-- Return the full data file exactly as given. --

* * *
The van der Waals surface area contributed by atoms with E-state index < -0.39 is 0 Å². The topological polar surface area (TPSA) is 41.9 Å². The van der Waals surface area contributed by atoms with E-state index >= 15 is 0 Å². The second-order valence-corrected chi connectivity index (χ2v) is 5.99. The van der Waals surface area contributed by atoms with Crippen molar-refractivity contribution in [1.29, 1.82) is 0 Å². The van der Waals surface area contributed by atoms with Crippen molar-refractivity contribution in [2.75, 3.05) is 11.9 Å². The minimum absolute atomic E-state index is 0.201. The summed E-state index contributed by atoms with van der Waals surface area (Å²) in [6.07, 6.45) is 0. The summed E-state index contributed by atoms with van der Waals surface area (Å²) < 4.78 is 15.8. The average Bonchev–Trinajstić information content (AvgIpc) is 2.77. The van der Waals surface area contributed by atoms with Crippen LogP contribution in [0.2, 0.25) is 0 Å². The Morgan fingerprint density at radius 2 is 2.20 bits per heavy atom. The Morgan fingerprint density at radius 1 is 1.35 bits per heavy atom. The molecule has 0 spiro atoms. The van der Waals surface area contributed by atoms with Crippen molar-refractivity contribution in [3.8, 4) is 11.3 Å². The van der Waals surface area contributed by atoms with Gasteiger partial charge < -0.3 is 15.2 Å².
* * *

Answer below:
The van der Waals surface area contributed by atoms with E-state index < -0.39 is 0 Å². The topological polar surface area (TPSA) is 41.9 Å². The van der Waals surface area contributed by atoms with E-state index >= 15 is 0 Å². The second-order valence-corrected chi connectivity index (χ2v) is 5.99. The van der Waals surface area contributed by atoms with Crippen molar-refractivity contribution in [1.29, 1.82) is 0 Å². The van der Waals surface area contributed by atoms with Crippen molar-refractivity contribution in [2.75, 3.05) is 11.9 Å². The minimum absolute atomic E-state index is 0.201. The summed E-state index contributed by atoms with van der Waals surface area (Å²) in [6.07, 6.45) is 0. The summed E-state index contributed by atoms with van der Waals surface area (Å²) < 4.78 is 15.8. The average Bonchev–Trinajstić information content (AvgIpc) is 2.77. The van der Waals surface area contributed by atoms with Crippen LogP contribution in [0.2, 0.25) is 0 Å². The Morgan fingerprint density at radius 2 is 2.20 bits per heavy atom. The Morgan fingerprint density at radius 1 is 1.35 bits per heavy atom. The molecule has 0 spiro atoms. The van der Waals surface area contributed by atoms with Crippen molar-refractivity contribution in [3.8, 4) is 11.3 Å². The van der Waals surface area contributed by atoms with Gasteiger partial charge < -0.3 is 15.2 Å².